The learning on our professional course is brought to life by working on real live projects. These have been established through high-quality partnerships creating the perfect balance between education and commercial reality. We have created a professionally-equipped workshop and use the repetition of low volume production as a vehicle to develop practical skills.
We offer a making service for designers and manufacturers; who have products that cannot be integrated into their own production, who wish to test out low-volume production in home-grown timber, who are interested in supporting education and social enterprise. We also work in collaboration with timber suppliers/woodland owners to find value in their own timber and demonstrate viability of a local model for home-grown supply. We can provide design development support to our partners in a variety of ways to generate outcomes that combine our shared aims.
If you wish to learn more or informally discuss potential opportunities for collaboration please contact us at firstname.lastname@example.org
Andrew Bax contacted us in 2020 with a prototype hive that he was keen to develop for low volume production. We worked together to production engineer the hive; developing his design to make it suitable for our production methods. We explored the potential of using home-grown Western Red Cedar and Oak for the cladding and framework respectively. The first batch was manufactured in spring 2021.draytonbeehive.com
In 2014 an iconic black pine (Pinus nigra) growing at the Botanic Garden in central Oxford split in half and had to be felled. Planted c 1830, this much loved tree was known to many as ‘Tolkien’s pine’ as it was a favourite of JRR Tolkien who was a regular visitor to the Garden. After being felled, much of the usable timber was sawn into planks and set aside to season at the Arboretum. In celebration of the 400th anniversary of the Botanic Garden we have been asked to design and make a range of products from this wood, including boxes to house a special whisky produced by the Oxford Artisan Distillery for the 400th anniversary.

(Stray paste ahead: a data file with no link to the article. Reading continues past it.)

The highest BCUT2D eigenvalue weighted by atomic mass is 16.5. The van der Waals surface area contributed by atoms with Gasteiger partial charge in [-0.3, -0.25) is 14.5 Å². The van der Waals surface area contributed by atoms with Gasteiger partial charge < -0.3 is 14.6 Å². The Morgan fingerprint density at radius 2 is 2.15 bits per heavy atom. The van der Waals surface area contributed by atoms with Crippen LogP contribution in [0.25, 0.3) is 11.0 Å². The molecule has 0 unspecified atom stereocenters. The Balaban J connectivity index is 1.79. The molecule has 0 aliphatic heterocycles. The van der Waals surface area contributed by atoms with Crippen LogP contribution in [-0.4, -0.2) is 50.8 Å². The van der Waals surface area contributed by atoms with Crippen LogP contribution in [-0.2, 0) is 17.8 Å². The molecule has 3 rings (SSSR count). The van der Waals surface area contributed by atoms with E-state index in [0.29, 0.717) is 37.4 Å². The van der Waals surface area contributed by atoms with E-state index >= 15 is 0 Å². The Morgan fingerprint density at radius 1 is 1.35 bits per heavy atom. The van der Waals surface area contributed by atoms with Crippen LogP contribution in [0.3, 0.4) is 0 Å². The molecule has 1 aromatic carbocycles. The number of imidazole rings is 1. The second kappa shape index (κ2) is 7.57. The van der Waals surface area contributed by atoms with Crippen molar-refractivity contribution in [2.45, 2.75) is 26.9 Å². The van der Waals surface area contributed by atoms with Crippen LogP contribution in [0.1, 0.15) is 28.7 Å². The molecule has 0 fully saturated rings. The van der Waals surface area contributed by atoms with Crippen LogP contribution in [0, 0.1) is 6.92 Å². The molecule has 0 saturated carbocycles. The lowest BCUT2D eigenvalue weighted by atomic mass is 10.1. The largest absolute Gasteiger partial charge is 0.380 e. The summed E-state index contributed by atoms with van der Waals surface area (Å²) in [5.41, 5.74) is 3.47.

Oxfordshire based charity Soundabout believes that everybody deserves to have a voice. They believe that people with severe and profound learning disabilities including autism should have a life full of expression, passion and enjoyment. Music is used to enable people with learning disabilities to express themselves, connect with others, and feel the warmth of music. One tool used by Soundabout is a ‘resonance board’ - simply a plywood surface held within a wooden frame. We were asked to respond to feedback they had received and produce a high quality product for them.